cnalicea, chill and give Max a break.
The US polical system is full of examples with ambiguities and uncertainities. The correction was made if you read the complete transcript of this blog topic. How do you think native americans and Mexican citizens that lived in what is now Texas, NewMexico, Arizona, and California feel?
The border moved on them!
So let take a more instructional approach in this blog and take the opportunity to share information, rather trying to instigate a fight.
What is holding back Puerto Ricans accepting been a USA state?
Please tell us how come the voting right is been witheld?, just a comment not a critic ;-)
It is amazing that a respectable publication like EE Times will allow this comment, "The strange thing to me is that they even hold a primary in Puerto Rico, since the folks in this territory aren’t US citizens and therefore cannot vote in the main election, but what do I know?", in one of it's articles.
Puerto Ricans have been US citizens since 1917. The Jones–Shafroth Act of May 1917 granted Puerto Ricans US citizenship which allow Puerto Ricans to be drafted into the US Army. Puerto Ricans have fought bravely in every US war since 1917. They have paid for their citizenship with their blood.
It amazes me that there people in this country that don't know who is a US citizens or who is not and that an editor would allow such bigotry to be published.
Puerto Ricans are due an apology from EE Times.
What we really need is to get rid of the primary elections and just have one ballot for one election, but very important, also the option:NONE OF THE ABOVE, so that we can demand that there be somebody else available. Really, in the last election we certainly did not have an adequate selection of candidates. And until they eliminate primary elections, none of the above should appear on every ballot.
Of course we can't have democratic elections. WE ARE NOT A DEMOCRACY!
It does matter where the power will lie. As long as the power lies in a central location the common man will have very little *real* influence not matter what rules you use.
When you close the polls doesn't change how the votes add up. If you are arguing that you can't have fair election because people don't believe something or another then you are arguing that you *can't* have fair election.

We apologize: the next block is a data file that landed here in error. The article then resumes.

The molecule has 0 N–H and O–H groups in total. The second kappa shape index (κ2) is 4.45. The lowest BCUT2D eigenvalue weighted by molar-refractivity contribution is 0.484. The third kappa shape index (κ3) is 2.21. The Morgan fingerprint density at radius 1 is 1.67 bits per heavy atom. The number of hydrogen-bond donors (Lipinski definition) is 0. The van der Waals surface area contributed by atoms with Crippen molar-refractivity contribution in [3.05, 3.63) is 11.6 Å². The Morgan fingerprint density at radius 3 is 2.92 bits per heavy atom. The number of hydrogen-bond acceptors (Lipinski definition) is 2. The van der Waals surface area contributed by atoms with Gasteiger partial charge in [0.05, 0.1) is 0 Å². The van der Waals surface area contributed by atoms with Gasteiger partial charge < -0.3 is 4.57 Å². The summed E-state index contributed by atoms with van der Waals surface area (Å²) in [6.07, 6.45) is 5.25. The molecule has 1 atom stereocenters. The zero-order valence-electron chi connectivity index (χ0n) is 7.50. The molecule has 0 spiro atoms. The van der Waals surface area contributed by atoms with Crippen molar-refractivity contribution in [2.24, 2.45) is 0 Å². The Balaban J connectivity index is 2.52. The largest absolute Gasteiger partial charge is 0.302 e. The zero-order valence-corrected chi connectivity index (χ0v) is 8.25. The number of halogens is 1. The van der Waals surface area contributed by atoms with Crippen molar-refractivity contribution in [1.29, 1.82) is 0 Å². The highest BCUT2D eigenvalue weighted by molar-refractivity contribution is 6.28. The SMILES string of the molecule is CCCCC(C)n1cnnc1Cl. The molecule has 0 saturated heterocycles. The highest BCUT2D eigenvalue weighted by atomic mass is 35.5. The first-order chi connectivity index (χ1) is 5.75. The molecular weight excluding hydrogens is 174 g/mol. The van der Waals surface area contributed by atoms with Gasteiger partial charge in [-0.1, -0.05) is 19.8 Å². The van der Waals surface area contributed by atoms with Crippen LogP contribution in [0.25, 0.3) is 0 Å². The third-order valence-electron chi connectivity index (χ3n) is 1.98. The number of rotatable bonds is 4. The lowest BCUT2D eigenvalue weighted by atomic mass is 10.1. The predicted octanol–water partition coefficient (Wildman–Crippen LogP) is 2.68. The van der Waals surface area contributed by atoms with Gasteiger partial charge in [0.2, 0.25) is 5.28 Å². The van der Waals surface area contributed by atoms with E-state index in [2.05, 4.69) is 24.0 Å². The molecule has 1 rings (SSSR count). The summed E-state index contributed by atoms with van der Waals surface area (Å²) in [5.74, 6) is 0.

masher, don't forget that like OR, AZ has very accessible initiative, referendum and recall processes.
The recall process in particular was used last year to oust the guy who sponsored that controversial immigration law. Apparently the voters in his district felt there were other issues he should pay attention to, and they let him know their dissatisfaction by firing him before his term was finished.
Sometimes voting matters.
No No NO!! By Financial, I meant that any government proposal (to build something, to tax someone,to spend money on something, etc) that involves over a certain amount of money, would have to be subject to a referendum. For example, the NSW govt are in the process of selling off most of our power generator utilities to private hands. Most people are opposed to this and I think in a referendum it would be rejected. But the NSW govt, knowing this, would not even think of having a referendum on it.....
I'd also be horrified if you could "buy" a referendum. The super rich have too much influence already.
Oregon normally has a closed primary but I just got an interesting postcard from the elections division. It seems that the state Republican party has decided to allow unaligned voters (I'm registered independent) to participate in the republican primary.
I've never seen that before.
1. Because you can't influence the choice of president beyond two candidates without declaring your party affiliation, voting is not anonymous.
2. Maybe everyone is /supposed/ to have the same voting rights, but not everyone does. The most obvious example is differences in the voting rights for criminals between states.
3. It doesn't matter (for this discussion) whether the power was meant to lie with the states or not - or whether that is a good thing or not. The USA is one country, and much of it is run by federal powers. American citizens in different states do not have the same voting rights and powers. In particular, the timing differences in elections skew the voting wildly - as long as there are people who believe it doesn't matter how they vote, since it will all be decided in Iowa, or Florida, or whatever, then you don't have fair democratic elections.
Drones are, in essence, flying autonomous vehicles. Pros and cons surrounding drones today might well foreshadow the debate over the development of self-driving cars. In the context of a strongly regulated aviation industry, "self-flying" drones pose a fresh challenge. How safe is it to fly drones in different environments? Should drones be required for visual line of sight – as are piloted airplanes? Join EE Times' Junko Yoshida as she moderates a panel of drone experts.